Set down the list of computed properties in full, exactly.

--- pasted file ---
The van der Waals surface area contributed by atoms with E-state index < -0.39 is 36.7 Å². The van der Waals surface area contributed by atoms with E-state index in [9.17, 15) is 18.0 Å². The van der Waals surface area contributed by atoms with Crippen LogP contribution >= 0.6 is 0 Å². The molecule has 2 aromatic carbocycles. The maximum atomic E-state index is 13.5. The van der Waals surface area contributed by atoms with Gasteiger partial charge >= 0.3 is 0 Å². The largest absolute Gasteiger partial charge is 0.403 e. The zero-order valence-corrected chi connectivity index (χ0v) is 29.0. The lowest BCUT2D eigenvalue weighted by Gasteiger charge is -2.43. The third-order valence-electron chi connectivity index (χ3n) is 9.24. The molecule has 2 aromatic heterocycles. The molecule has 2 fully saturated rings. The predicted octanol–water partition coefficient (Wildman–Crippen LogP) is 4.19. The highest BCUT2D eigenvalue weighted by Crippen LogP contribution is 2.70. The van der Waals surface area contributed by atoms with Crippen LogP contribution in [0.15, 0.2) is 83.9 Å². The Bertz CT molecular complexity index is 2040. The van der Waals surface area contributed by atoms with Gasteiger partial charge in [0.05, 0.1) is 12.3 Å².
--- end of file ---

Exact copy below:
The van der Waals surface area contributed by atoms with E-state index < -0.39 is 36.7 Å². The van der Waals surface area contributed by atoms with E-state index in [9.17, 15) is 18.0 Å². The van der Waals surface area contributed by atoms with Crippen LogP contribution >= 0.6 is 0 Å². The molecule has 2 aromatic carbocycles. The maximum atomic E-state index is 13.5. The van der Waals surface area contributed by atoms with Gasteiger partial charge >= 0.3 is 0 Å². The largest absolute Gasteiger partial charge is 0.403 e. The zero-order valence-corrected chi connectivity index (χ0v) is 29.0. The lowest BCUT2D eigenvalue weighted by Gasteiger charge is -2.43. The third-order valence-electron chi connectivity index (χ3n) is 9.24. The molecule has 2 aromatic heterocycles. The molecule has 2 fully saturated rings. The predicted octanol–water partition coefficient (Wildman–Crippen LogP) is 4.19. The highest BCUT2D eigenvalue weighted by Crippen LogP contribution is 2.70. The van der Waals surface area contributed by atoms with Crippen LogP contribution in [0.15, 0.2) is 83.9 Å². The Bertz CT molecular complexity index is 2040. The van der Waals surface area contributed by atoms with Gasteiger partial charge in [0.05, 0.1) is 12.3 Å².